The world is being taken over by robots or at least minor league baseball’s Atlantic League is. Okay, maybe the league isn’t being taken over by technology from an evil scientist or outer space, but the Atlantic League’s All-Star Game did feature a robot umpire in its recent edition.
This isn’t as crazy as it might sound. Surely, a lot of baseball purists cringed when they found out the league used technology to watch over the game.
It makes perfect sense, however, with the way technology has evolved and instant replay is used in sports including football, soccer, and tennis. Now, fans will feel reassured with umpires getting assistance from technology to help make correct calls. Of course, the Atlantic League trialed the technology and it may be some time before Major League Baseball adds it but it looks likely to be around the corner in America’s pastime.
How did it work?
Home plate umpire Brian deBrauwere wore a headphone connected to an iPhone in his pocket. The iPhone was connected to the TrackMann System, which assisted in the ball and strike calls deBrauwere made during the game.
The system made ball and strike calls on each pitch and the messages were relayed to deBrauwere through his headphones. Although the TrackMann System made calls on every pitch, deBrauwere could override them if he didn’t agree.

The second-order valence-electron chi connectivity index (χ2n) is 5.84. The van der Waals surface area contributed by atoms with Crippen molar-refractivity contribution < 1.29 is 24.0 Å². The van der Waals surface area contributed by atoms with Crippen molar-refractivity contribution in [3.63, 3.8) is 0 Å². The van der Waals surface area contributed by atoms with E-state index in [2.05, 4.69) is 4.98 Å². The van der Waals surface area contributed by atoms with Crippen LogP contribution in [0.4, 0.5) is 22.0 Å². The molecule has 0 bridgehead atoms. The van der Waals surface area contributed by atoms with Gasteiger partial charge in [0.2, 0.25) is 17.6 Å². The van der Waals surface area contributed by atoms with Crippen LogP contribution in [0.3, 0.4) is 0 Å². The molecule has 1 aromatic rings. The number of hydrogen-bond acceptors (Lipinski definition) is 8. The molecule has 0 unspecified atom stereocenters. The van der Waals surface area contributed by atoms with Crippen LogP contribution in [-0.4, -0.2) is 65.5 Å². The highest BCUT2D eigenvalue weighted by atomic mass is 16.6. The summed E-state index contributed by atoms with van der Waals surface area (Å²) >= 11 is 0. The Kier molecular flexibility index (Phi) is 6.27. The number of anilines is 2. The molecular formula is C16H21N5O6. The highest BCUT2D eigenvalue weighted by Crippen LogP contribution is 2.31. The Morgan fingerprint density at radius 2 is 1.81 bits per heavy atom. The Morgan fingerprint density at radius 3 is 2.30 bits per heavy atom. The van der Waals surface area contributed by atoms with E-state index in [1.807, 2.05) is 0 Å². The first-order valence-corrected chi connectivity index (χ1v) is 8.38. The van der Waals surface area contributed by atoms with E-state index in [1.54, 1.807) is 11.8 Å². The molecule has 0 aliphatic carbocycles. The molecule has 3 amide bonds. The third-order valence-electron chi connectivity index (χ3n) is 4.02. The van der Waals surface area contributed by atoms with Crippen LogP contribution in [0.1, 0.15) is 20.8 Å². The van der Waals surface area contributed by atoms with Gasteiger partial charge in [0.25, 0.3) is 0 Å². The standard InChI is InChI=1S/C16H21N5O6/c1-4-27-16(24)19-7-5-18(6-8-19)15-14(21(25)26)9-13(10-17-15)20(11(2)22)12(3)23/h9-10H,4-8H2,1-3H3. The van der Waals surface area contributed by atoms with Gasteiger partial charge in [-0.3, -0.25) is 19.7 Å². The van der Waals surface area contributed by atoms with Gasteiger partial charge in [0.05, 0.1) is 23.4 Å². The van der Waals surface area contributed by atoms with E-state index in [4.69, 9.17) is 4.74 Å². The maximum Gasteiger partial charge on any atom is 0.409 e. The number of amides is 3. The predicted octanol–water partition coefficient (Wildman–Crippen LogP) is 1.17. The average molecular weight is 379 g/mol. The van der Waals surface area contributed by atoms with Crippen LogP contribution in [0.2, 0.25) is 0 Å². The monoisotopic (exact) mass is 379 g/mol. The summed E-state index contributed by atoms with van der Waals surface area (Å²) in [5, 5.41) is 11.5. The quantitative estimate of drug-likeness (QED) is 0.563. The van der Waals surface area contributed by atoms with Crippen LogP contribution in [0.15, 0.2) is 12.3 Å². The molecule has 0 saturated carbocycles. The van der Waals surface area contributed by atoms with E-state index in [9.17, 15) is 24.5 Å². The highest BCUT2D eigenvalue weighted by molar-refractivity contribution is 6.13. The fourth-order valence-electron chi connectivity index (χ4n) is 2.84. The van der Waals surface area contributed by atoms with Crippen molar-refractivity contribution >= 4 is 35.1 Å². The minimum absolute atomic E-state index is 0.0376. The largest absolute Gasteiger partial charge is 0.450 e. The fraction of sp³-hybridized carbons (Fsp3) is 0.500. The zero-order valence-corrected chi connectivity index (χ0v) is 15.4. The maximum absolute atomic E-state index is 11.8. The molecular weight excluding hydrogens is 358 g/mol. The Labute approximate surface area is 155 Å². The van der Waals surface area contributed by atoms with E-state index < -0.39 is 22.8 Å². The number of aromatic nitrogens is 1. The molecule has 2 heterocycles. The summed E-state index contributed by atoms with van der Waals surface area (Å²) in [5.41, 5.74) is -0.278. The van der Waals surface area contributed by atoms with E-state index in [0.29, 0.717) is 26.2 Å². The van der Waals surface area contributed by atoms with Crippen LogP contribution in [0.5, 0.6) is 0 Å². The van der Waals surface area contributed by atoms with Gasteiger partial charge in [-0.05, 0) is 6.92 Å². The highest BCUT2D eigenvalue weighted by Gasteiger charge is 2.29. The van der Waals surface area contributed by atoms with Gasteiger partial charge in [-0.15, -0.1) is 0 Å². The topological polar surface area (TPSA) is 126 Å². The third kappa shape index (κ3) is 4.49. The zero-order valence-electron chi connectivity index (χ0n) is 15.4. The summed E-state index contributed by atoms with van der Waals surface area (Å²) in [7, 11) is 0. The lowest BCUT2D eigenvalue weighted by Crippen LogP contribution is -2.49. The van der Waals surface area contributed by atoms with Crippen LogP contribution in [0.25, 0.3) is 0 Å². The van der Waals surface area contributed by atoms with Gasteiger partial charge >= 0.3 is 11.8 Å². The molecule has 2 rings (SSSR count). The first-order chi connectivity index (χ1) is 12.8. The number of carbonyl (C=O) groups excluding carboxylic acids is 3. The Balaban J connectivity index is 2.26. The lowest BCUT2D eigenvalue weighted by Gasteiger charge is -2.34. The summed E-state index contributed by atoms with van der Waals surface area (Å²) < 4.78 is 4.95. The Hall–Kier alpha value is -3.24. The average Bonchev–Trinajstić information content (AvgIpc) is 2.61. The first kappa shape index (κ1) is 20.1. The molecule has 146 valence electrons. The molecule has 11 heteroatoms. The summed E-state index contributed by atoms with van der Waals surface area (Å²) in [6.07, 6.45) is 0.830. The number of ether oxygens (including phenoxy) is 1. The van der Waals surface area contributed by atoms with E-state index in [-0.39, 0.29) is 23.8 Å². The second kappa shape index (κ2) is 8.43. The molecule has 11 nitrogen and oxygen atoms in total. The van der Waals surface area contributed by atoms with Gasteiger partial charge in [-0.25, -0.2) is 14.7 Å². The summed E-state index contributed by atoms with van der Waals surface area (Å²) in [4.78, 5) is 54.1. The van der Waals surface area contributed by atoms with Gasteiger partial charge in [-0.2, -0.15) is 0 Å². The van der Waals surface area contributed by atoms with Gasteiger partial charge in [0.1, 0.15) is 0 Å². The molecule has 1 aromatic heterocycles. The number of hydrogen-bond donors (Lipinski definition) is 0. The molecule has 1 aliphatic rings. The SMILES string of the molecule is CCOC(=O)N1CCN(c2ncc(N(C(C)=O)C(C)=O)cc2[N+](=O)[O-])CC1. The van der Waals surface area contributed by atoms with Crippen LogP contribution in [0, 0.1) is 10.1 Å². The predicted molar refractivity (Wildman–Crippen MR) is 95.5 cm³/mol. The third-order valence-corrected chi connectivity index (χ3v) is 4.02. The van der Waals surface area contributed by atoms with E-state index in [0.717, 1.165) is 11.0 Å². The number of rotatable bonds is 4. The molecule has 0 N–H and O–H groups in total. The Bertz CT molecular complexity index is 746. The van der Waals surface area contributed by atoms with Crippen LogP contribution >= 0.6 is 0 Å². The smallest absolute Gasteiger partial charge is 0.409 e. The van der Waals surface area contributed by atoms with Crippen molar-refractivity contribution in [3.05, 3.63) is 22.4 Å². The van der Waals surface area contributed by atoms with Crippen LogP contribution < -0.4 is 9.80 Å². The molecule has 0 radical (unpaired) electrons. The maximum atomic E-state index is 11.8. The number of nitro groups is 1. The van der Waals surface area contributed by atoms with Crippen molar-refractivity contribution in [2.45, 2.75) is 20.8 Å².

There was an instance in which the TrackMann System stopped working in the fourth inning and deBrauwere was forced to call the game without the assistance of the robot ump for a brief time. The issue was fixed with the system and deBrauwere was able to use its assistance for the rest of the game.
Did the game benefit?
According to deBrauwere, his calls agreed with the TrackMann System except for one. In the second inning he called Joe Terdoslavich out on strikes. Rather than overruling TrackMann, he went with the robot’s call. In deBrauwere’s words, it is difficult to “be consistent” with the pitch that was thrown as it was borderline and it was the system that called it a strike when deBrauwere would have done the opposite.
The Atlantic League is set to trial the TrackMann System for the rest of the season. If it continues to be successful, which it was so far with all parties happy, more leagues could adopt it. It may not be long until Major League Baseball also trials the system.
Does it take away from the game?
Purists will complain a system that assists umpires in balls and strikes takes away from the true essence of the game. Umpires and referees have always played a major role in a sporting event and their presence adds to the drama.
The system can still be overridden by the umpire in a baseball game. Therefore, the robot may not make a definitive call that changes the outcomes of games. It merely helps umpires make a decision.
Are robot umpires the future of the game? It is a good possibility that they will be ubiquitous in all sports once day. The start-stop nature of baseball makes it a way to get calls correct on a regular basis. It is also a way to keep fans from continually questioning whether a call was correct or incorrect.